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A summary trial is a form of alternate dispute resolution that began to garner interest and support in the United States in the late 20th century. It’s usually conducted like a regular trial, but has a couple of significant differences, such as a strict one-day time limit and often, a non-binding verdict. Summary trials take place in regular courtrooms, are presided over by judges, and seat a jury selected from the regular jury pool, which renders a verdict at the trial’s conclusion. The other distinction that sets summary trials apart is that they usually have no witnesses, only affidavits and arguments.
The parties in a lawsuit sometimes have unrealistic ideas about the strength of their cases and the probable outcomes of jury trials. They may work with focus groups and mock jury panels while preparing their cases, but these frequently aren’t representative of the actual jury pool. Summary trials, therefore, are intended to give the parties an idea of how a real jury would decide a case. They’re useful tools when there’s no substantial disagreement as to the facts in a case, and the parties are far apart only with respect to proposed resolution. Often ordered by the judge in cases where pre-trial negotiations have broken down, they’ve become so successful in leading to settlements that in many cases the parties themselves will petition the court for a summary trial.
The main point of a summary trial is to show the parties what an actual jury is likely to decide, and help them to settle without going to trial. The financial savings resulting from a pre-trial settlement are substantial for all concerned. Neither side will incur the costs of eyewitnesses, expert witnesses, or exhibit preparation. The parties also save days or even weeks of their attorneys’ fees for courtroom time. Taxpayers also save substantially, because the costs of conducting trials are considerable.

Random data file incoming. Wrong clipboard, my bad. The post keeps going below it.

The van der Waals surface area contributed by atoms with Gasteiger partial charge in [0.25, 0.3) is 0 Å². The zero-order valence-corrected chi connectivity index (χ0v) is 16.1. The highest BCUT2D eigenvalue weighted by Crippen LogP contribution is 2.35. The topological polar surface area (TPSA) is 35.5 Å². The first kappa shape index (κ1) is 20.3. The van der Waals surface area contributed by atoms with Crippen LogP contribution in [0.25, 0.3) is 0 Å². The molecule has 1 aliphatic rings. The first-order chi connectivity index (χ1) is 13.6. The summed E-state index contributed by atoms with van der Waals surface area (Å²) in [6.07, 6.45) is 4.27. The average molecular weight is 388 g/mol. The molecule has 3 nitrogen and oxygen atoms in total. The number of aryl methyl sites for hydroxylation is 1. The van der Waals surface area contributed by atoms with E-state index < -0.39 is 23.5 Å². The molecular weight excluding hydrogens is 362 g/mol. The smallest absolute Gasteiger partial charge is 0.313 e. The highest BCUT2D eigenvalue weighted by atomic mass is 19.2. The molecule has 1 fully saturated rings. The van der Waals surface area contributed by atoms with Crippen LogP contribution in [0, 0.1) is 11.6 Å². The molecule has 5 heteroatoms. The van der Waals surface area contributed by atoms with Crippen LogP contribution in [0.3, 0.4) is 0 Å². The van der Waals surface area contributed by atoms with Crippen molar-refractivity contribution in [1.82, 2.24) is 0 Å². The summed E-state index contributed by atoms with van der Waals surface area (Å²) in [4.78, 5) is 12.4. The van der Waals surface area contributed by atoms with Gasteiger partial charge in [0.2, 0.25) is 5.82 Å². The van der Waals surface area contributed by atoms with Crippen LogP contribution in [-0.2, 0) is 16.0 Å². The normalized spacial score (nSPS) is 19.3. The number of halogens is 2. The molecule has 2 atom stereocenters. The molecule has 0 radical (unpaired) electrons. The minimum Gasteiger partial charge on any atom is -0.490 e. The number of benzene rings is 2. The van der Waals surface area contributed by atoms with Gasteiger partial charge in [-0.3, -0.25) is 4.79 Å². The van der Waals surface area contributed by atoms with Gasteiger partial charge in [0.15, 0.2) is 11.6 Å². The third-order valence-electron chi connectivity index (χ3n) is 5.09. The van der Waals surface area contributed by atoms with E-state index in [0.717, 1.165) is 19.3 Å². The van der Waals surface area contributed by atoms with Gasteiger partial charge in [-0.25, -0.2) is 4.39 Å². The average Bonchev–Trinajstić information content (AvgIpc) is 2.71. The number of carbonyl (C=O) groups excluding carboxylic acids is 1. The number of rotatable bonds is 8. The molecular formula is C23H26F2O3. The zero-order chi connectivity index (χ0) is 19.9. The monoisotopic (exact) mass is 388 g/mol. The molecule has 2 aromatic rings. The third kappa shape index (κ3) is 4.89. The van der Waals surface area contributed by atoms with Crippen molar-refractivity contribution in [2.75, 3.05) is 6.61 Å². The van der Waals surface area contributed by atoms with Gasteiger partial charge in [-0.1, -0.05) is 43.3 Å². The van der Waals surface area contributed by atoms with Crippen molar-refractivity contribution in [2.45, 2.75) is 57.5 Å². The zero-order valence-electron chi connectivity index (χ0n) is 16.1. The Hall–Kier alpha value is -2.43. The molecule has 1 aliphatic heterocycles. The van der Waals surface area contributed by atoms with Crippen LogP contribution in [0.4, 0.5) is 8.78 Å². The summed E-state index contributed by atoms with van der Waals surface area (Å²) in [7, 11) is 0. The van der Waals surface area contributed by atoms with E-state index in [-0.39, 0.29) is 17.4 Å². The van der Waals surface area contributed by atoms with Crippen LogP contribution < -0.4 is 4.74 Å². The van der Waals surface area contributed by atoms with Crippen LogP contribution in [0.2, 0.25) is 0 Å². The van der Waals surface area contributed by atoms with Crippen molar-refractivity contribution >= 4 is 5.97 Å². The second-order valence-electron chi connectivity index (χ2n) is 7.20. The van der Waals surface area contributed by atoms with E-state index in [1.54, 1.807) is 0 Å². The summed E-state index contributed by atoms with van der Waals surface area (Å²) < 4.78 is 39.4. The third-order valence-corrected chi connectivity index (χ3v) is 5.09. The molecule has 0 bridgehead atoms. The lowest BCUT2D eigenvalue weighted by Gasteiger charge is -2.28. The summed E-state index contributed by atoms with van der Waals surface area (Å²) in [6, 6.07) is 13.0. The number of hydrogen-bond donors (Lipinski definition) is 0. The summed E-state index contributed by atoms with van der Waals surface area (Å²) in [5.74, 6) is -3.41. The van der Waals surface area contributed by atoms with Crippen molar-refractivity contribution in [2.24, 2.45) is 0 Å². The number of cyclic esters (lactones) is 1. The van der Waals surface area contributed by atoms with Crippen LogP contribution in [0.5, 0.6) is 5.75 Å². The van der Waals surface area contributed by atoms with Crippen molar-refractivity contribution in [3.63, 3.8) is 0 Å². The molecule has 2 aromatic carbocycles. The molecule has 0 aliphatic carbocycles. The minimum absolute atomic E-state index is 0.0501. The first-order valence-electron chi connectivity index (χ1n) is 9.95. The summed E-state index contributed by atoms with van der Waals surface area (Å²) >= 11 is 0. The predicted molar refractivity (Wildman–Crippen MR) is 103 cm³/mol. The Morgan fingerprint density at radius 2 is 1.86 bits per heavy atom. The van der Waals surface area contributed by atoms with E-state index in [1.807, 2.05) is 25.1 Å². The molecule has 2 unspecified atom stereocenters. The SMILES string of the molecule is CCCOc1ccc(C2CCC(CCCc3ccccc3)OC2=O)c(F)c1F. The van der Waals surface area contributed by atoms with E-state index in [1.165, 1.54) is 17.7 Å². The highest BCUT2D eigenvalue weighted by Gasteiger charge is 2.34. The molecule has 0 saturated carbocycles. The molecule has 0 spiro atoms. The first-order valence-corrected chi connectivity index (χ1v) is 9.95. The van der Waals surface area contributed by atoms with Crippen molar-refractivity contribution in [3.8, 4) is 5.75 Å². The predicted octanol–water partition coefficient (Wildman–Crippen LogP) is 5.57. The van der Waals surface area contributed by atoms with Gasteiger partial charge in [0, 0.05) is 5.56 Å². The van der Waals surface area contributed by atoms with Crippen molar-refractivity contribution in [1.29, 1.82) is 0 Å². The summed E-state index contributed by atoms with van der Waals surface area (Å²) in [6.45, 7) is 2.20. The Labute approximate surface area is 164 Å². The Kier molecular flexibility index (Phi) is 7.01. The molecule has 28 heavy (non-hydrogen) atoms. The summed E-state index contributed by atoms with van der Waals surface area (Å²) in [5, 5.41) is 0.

Although they’re a cheaper alternative to a full-blown trial, summary trials are neither cheap nor simple. The parties must agree on a number of issues, such as the trial's format and how exhibits will be presented to the jury. Affidavits, which comprise much of the information presented, must be carefully prepared. Attorneys must be at the top of their games because they’ll have to argue their cases to the jury within strict time constraints. The court must conduct the trial in all respects like an actual trial, within the rules and guidelines agreed to by the parties.
The juries in summary trials, usually consisting of six jurors, generally aren’t told that their verdicts will not be binding. Each side usually prepares an exhibit binder for each juror on the panel, to save the time lost in a regular trial when jurors hand exhibits back and forth. At the trial’s conclusion, jurors are encouraged to discuss their verdict with the parties.
While summary trials can provide a great benefit to the system, they have their drawbacks. Some parties don’t want to disclose their arguments before an actual trial, for example. In addition, one party could “set up” the other party by withholding critical evidence or arguments, only to present these later in a full trial. This isn’t a frequent occurrence, however.
Summary trials shouldn’t be considered a panacea for all the ills of the civil court system, or even for all cases where there's agreement over the essential facts. Most judges won’t approve summary trials if there’s not clear evidence that they’ll result in significant cost savings. Thus, even if there’s significant disagreement between the parties as to the proposed resolution of a dispute, if the trial seems likely to last only a day or two, a summary trial likely won’t be conducted.
Jurisdictions outside the United States have varying definitions of summary trials. In most cases, they’re similar to the American system, but the results are usually binding. Often a summary trial is also held without a jury — instead, affidavits of fact are presented to the judge, who will either render a judgment or order a full trial if the evidence presented is inadequate.
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